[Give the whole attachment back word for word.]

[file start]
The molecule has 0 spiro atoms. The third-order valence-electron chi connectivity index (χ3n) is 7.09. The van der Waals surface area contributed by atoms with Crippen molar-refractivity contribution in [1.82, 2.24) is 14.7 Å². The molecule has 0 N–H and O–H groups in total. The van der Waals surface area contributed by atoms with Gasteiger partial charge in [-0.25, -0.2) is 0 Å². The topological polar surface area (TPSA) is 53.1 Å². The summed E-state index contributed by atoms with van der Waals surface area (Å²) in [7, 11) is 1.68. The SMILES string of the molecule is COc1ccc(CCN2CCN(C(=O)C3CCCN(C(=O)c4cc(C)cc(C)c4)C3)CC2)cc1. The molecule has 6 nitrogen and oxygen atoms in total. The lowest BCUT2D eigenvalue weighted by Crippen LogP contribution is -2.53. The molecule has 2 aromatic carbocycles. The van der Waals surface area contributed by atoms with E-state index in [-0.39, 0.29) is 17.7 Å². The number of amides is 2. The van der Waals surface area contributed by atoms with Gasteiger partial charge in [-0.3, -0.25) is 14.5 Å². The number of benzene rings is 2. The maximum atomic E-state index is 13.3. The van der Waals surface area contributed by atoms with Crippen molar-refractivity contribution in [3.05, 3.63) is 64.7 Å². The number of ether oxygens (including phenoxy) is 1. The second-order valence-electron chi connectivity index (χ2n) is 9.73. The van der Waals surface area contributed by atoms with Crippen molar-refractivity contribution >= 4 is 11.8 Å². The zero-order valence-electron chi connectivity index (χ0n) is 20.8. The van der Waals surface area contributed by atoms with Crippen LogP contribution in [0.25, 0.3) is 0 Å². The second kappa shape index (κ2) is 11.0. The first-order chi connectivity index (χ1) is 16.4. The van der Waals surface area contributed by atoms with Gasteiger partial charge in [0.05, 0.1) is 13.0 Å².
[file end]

The molecule has 0 spiro atoms. The third-order valence-electron chi connectivity index (χ3n) is 7.09. The van der Waals surface area contributed by atoms with Crippen molar-refractivity contribution in [1.82, 2.24) is 14.7 Å². The molecule has 0 N–H and O–H groups in total. The van der Waals surface area contributed by atoms with Gasteiger partial charge in [-0.25, -0.2) is 0 Å². The topological polar surface area (TPSA) is 53.1 Å². The summed E-state index contributed by atoms with van der Waals surface area (Å²) in [7, 11) is 1.68. The SMILES string of the molecule is COc1ccc(CCN2CCN(C(=O)C3CCCN(C(=O)c4cc(C)cc(C)c4)C3)CC2)cc1. The molecule has 6 nitrogen and oxygen atoms in total. The lowest BCUT2D eigenvalue weighted by Crippen LogP contribution is -2.53. The molecule has 2 aromatic carbocycles. The van der Waals surface area contributed by atoms with E-state index in [-0.39, 0.29) is 17.7 Å². The number of amides is 2. The van der Waals surface area contributed by atoms with Gasteiger partial charge in [-0.3, -0.25) is 14.5 Å². The number of benzene rings is 2. The maximum atomic E-state index is 13.3. The van der Waals surface area contributed by atoms with Crippen molar-refractivity contribution in [3.05, 3.63) is 64.7 Å². The number of ether oxygens (including phenoxy) is 1. The second-order valence-electron chi connectivity index (χ2n) is 9.73. The van der Waals surface area contributed by atoms with Crippen molar-refractivity contribution >= 4 is 11.8 Å². The zero-order valence-electron chi connectivity index (χ0n) is 20.8. The van der Waals surface area contributed by atoms with Crippen LogP contribution in [0.25, 0.3) is 0 Å². The second kappa shape index (κ2) is 11.0. The first-order chi connectivity index (χ1) is 16.4. The van der Waals surface area contributed by atoms with Gasteiger partial charge in [0.05, 0.1) is 13.0 Å².